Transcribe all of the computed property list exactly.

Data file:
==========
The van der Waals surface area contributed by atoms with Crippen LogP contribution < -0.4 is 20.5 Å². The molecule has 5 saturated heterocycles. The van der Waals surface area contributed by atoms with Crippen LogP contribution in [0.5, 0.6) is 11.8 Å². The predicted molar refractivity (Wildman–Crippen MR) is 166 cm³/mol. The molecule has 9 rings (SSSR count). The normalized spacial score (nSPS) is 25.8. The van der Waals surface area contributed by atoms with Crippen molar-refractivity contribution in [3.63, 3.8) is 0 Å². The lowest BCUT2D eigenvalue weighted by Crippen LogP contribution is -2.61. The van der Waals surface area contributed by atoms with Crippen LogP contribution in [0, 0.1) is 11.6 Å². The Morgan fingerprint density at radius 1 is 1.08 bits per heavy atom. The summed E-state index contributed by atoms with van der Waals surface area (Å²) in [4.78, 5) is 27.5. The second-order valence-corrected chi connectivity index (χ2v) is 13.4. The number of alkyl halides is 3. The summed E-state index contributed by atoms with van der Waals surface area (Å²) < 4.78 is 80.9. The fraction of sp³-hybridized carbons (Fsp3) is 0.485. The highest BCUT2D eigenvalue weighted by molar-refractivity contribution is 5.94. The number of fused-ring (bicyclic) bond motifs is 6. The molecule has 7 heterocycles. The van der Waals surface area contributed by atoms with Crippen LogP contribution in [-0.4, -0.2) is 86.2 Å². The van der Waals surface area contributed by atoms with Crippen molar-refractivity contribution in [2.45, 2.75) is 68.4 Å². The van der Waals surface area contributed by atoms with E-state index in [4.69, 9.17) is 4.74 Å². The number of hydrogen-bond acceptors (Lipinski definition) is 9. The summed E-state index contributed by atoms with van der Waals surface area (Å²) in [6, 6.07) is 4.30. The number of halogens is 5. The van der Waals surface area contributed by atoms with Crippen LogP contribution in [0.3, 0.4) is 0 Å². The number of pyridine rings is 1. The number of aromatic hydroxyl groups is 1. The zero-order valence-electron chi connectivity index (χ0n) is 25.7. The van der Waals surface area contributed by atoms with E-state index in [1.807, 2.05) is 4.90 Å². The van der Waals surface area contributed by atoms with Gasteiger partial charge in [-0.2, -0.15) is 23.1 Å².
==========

The van der Waals surface area contributed by atoms with Crippen LogP contribution < -0.4 is 20.5 Å². The molecule has 5 saturated heterocycles. The van der Waals surface area contributed by atoms with Crippen LogP contribution in [0.5, 0.6) is 11.8 Å². The predicted molar refractivity (Wildman–Crippen MR) is 166 cm³/mol. The molecule has 9 rings (SSSR count). The normalized spacial score (nSPS) is 25.8. The van der Waals surface area contributed by atoms with Crippen molar-refractivity contribution in [3.63, 3.8) is 0 Å². The lowest BCUT2D eigenvalue weighted by Crippen LogP contribution is -2.61. The van der Waals surface area contributed by atoms with Crippen LogP contribution in [0, 0.1) is 11.6 Å². The Morgan fingerprint density at radius 1 is 1.08 bits per heavy atom. The summed E-state index contributed by atoms with van der Waals surface area (Å²) in [4.78, 5) is 27.5. The second-order valence-corrected chi connectivity index (χ2v) is 13.4. The number of alkyl halides is 3. The summed E-state index contributed by atoms with van der Waals surface area (Å²) < 4.78 is 80.9. The fraction of sp³-hybridized carbons (Fsp3) is 0.485. The highest BCUT2D eigenvalue weighted by molar-refractivity contribution is 5.94. The number of fused-ring (bicyclic) bond motifs is 6. The molecule has 7 heterocycles. The van der Waals surface area contributed by atoms with Crippen LogP contribution in [-0.4, -0.2) is 86.2 Å². The van der Waals surface area contributed by atoms with Crippen molar-refractivity contribution in [2.45, 2.75) is 68.4 Å². The van der Waals surface area contributed by atoms with E-state index in [4.69, 9.17) is 4.74 Å². The number of hydrogen-bond acceptors (Lipinski definition) is 9. The summed E-state index contributed by atoms with van der Waals surface area (Å²) in [6, 6.07) is 4.30. The number of halogens is 5. The van der Waals surface area contributed by atoms with Crippen LogP contribution in [0.3, 0.4) is 0 Å². The number of pyridine rings is 1. The number of aromatic hydroxyl groups is 1. The zero-order valence-electron chi connectivity index (χ0n) is 25.7. The van der Waals surface area contributed by atoms with E-state index in [1.807, 2.05) is 4.90 Å². The van der Waals surface area contributed by atoms with Gasteiger partial charge in [-0.2, -0.15) is 23.1 Å².